• Students write letters once a week (or blog posts) about different topics. I model various ideas for responses (some tied to curriculum and some open-ended) and we practice them as a class with shared reads before students step into writing their own.

  6. Amen!! Donalyn, I love your book and your philosophy reflects my own beliefs. This past year my 4th graders took the 40 book challenge and ended up reading an average of 63 books per student! They reached their original goal in April and then we’re so excited they asked if they could increase it to try and read 2,000 books by the end of the year. My answer of course “YES!!” I allow my kids to count 5 sophisticated picture books as 1 chapter book. I also allow/encourage the kids to listen to books on CD and that counts as 1 book as well. If the book is over 250 pages it counts as 2 books. My kids were so proud of themselves at the end of the year at what they’d accomplished and the book discussions we were having were so rich and fun. Nothing gets me more excited then to have a kid come up to me and want to talk about a book they’re reading! Thank you for giving me permission to just let my kids read!

  7. Thank you so much! I shared this with my department. There are a lot of teacher who still believe that every book that they read HAS to have an assignment attached to it. I “fight” with my own children about AR and how they won’t read a book that doesn’t have an AR test attached, or one that is “too hard” or “too easy” for them. Please keep preaching!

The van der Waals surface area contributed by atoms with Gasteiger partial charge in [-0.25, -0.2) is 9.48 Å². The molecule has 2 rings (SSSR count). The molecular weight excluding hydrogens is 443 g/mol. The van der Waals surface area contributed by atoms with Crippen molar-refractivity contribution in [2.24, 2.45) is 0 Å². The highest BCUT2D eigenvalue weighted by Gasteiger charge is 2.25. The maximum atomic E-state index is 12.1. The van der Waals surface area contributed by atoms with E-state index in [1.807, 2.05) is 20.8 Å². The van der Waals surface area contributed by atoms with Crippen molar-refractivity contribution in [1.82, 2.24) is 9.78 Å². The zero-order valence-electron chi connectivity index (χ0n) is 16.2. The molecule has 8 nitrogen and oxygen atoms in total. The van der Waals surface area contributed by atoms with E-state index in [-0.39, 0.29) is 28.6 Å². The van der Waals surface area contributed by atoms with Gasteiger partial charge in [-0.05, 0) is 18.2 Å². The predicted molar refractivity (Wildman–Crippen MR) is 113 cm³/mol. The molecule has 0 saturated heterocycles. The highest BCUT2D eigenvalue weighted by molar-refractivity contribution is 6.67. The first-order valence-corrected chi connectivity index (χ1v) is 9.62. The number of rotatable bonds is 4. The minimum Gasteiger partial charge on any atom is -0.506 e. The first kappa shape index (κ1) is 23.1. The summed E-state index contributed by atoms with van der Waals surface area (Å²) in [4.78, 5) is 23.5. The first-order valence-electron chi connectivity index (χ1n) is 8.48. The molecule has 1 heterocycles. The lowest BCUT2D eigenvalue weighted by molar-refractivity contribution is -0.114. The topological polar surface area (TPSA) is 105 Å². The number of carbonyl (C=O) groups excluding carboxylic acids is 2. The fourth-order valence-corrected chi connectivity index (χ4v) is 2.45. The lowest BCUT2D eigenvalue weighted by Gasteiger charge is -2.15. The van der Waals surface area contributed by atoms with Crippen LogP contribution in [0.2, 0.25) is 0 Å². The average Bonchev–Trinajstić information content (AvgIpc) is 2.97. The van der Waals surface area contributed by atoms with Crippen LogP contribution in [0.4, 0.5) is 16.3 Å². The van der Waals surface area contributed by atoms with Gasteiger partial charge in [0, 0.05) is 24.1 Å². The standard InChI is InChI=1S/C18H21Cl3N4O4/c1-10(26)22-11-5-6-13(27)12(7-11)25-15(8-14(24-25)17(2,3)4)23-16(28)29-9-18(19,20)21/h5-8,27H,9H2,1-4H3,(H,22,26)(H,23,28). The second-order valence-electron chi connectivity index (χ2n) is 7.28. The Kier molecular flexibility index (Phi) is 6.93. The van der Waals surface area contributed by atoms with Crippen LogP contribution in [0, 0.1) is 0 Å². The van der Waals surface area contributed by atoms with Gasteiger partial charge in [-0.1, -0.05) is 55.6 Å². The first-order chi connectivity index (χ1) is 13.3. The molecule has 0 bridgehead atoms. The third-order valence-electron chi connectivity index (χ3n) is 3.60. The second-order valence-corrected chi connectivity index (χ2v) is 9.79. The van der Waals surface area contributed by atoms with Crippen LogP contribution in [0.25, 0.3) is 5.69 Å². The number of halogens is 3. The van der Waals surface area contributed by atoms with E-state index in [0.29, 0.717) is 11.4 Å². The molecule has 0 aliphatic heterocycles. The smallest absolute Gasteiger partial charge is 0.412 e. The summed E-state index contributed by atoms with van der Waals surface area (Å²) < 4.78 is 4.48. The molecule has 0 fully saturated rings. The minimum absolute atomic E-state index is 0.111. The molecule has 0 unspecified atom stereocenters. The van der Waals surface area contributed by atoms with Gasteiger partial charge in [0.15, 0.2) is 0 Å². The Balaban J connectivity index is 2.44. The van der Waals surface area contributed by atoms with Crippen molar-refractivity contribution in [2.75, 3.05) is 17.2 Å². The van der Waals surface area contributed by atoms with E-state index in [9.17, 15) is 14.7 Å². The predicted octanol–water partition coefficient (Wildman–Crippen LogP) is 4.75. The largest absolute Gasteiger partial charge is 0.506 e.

8. Is naming the genre and deciding which it is a huge deal? I think the conversation that is taking place and the fact that kids are reading are more important than WHAT genre you decide a book is. Am I missing something? Just wondering…

    • We want students to be widely read and studies that readers who read widely have higher reading abilities. As I mention in the post, my hope is that if students try a little bit of everything and widen their reading experiences, they will discover books they enjoy reading.

  9. Hi! Since many of my students love reading longer chapter books, how many pages do you count as 2 books?

  10. I share many of your concerns. While Pinterest is a great resource, many teachers get ideas for lessons and anchor charts there without understanding the why or how.

    I have students graph what they read to record their reading life and for me to encourage them to step out of their reading comfort zone.

  11. Does this include books that are read to them such as in my Read Aloud?